Briarcliff High School is a place that curates future generations of success whether it’s through finance, engineering, media, medicine, the law, or in other fields. But a career that reaches beyond the school’s predictable professions is farming.
Josh Schwab, a 2008 graduate of Briarcliff High School and 2012 graduate of Duke University, didn’t always think farming was his future. During Schwab’s junior year at Duke, he took a semester off. He was considering transferring, unsure if Duke was still the place for him. During this time off, Schwab wanted to do something outside that was productive and active, but there weren’t too many options for a “quasi-college dropout.”
An opportunity that jumped at Schwab was an internship at Blue Hill at Stone Barns in Tarrytown. It was early winter, so it was not the busiest season on the farm, which gave the head of livestock the time to focus on Josh.
“For whatever reason, he was very kind to me. I think it was kind of a project of his to make me see all that was going on on the farm,” Schwab said.
It was during this time and his final year at Duke that he fell in love with farming, an interest that continued even after graduation. Despite his passion, he worked at another job in New York City for about four years before realizing that it was time to do something that would help turn his passion into a reality. So, Schwab moved out of New York City and began to commute from Briarcliff Manor to his job in Manhattan until he could figure out his next move.
“I was trying to find something agricultural to do with myself,” Schwab said. And with time, he did just that. Schwab found a farmer training program at the University of Vermont that gives students credentials. This was a perfect opportunity for him as it didn’t lock him into a career in farming, but instead gave him the steppingstones to do something he loved.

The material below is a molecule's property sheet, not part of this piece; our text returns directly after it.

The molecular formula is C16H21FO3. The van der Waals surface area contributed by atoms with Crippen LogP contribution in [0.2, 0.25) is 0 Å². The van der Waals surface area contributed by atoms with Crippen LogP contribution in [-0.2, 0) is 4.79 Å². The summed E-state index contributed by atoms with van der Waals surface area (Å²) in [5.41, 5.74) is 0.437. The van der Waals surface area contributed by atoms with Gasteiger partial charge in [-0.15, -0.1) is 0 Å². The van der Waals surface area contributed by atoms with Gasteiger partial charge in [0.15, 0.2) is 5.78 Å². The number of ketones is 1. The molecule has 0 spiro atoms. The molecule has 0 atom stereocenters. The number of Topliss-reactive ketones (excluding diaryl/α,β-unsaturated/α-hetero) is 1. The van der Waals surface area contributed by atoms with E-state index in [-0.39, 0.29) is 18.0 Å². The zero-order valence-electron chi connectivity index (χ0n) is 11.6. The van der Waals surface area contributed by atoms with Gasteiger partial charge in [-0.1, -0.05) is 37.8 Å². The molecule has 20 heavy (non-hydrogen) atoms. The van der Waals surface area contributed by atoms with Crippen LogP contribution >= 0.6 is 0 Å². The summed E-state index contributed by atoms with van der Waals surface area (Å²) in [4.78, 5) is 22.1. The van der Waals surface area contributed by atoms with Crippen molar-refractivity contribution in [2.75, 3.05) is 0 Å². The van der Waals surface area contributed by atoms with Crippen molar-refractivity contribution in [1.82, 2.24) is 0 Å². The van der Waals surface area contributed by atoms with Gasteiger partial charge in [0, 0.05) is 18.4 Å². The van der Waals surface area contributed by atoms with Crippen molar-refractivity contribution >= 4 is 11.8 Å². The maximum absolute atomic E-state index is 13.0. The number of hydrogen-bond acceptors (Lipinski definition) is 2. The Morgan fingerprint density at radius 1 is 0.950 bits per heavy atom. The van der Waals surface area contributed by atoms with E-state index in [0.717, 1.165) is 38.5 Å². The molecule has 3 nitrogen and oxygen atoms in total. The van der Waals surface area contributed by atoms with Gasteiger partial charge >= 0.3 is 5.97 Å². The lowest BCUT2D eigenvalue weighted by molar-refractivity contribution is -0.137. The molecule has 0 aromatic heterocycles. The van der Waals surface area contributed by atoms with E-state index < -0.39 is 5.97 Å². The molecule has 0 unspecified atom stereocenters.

It was at the University of Vermont where he became friends with New York native Jessie Warner. Warner and Schwab would soon become business partners at their farm in Vermont. But, since both men were from New York, they decided their farm should be, too, and they headed back down to their home state. Starting out in Dutchess County, and eventually moving to their current location in Germantown, the two created a Custom Pole Building called the Dirty Dog Farm.
Dirty Dog Farm focuses on grass-fed beef and works with a couple of restaurants, but mostly focuses on shipments throughout New York state. Farmers who do not have large lands may consider raising Mini Highlander cows and still get the same benefits like meat and milk or just keep them as pets. If you have a large number of cattle in your farm, having large hay feeders can help you feed them more efficiently.
“I deliver anywhere from Westchester to Albany, but we also ship to customers in New York City,” Schwab explained.
Today, Dirty Dog Farm not only is a successful business, but it’s a business that is philanthropic. In a newfound relationship with the Ossining Children’s Center, Schwab donates one pound of grass-fed beef for every 10 pounds bought by Briarcliff Manor residents.
Visit dirtydogfarm.com for details about the farm’s products.